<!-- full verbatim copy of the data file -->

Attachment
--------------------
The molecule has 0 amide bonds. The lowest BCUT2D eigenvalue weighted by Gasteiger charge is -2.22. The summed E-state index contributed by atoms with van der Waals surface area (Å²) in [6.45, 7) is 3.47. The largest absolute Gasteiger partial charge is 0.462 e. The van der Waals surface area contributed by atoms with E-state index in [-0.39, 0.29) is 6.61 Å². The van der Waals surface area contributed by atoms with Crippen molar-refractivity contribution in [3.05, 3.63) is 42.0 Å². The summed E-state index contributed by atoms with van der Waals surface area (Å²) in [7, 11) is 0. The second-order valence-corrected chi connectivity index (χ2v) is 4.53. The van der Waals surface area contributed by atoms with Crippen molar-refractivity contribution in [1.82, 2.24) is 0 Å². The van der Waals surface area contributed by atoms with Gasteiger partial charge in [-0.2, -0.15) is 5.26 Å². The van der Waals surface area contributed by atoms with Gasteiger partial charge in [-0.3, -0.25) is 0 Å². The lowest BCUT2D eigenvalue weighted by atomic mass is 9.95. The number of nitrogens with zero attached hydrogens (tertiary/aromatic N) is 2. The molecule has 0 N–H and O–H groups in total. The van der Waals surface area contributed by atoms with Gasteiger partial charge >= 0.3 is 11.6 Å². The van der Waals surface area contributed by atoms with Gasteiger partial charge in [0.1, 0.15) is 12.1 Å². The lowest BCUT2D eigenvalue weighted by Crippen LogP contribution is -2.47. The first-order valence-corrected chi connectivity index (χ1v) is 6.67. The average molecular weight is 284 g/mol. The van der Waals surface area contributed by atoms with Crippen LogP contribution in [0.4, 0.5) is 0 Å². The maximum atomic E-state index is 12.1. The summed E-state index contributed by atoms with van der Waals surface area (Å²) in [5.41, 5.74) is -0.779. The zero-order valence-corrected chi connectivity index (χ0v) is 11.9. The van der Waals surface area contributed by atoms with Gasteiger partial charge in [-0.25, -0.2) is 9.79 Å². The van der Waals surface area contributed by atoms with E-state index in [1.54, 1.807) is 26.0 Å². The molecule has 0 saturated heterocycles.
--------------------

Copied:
The molecule has 0 amide bonds. The lowest BCUT2D eigenvalue weighted by Gasteiger charge is -2.22. The summed E-state index contributed by atoms with van der Waals surface area (Å²) in [6.45, 7) is 3.47. The largest absolute Gasteiger partial charge is 0.462 e. The van der Waals surface area contributed by atoms with E-state index in [-0.39, 0.29) is 6.61 Å². The van der Waals surface area contributed by atoms with Crippen molar-refractivity contribution in [3.05, 3.63) is 42.0 Å². The summed E-state index contributed by atoms with van der Waals surface area (Å²) in [7, 11) is 0. The second-order valence-corrected chi connectivity index (χ2v) is 4.53. The van der Waals surface area contributed by atoms with Crippen molar-refractivity contribution in [1.82, 2.24) is 0 Å². The van der Waals surface area contributed by atoms with Gasteiger partial charge in [-0.2, -0.15) is 5.26 Å². The van der Waals surface area contributed by atoms with Gasteiger partial charge in [-0.3, -0.25) is 0 Å². The lowest BCUT2D eigenvalue weighted by atomic mass is 9.95. The number of nitrogens with zero attached hydrogens (tertiary/aromatic N) is 2. The molecule has 0 N–H and O–H groups in total. The van der Waals surface area contributed by atoms with Gasteiger partial charge >= 0.3 is 11.6 Å². The van der Waals surface area contributed by atoms with Gasteiger partial charge in [0.1, 0.15) is 12.1 Å². The lowest BCUT2D eigenvalue weighted by Crippen LogP contribution is -2.47. The first-order valence-corrected chi connectivity index (χ1v) is 6.67. The average molecular weight is 284 g/mol. The van der Waals surface area contributed by atoms with Crippen LogP contribution in [0.4, 0.5) is 0 Å². The maximum atomic E-state index is 12.1. The summed E-state index contributed by atoms with van der Waals surface area (Å²) in [5.41, 5.74) is -0.779. The zero-order valence-corrected chi connectivity index (χ0v) is 11.9. The van der Waals surface area contributed by atoms with Gasteiger partial charge in [-0.25, -0.2) is 9.79 Å². The van der Waals surface area contributed by atoms with E-state index in [1.54, 1.807) is 26.0 Å². The molecule has 0 saturated heterocycles.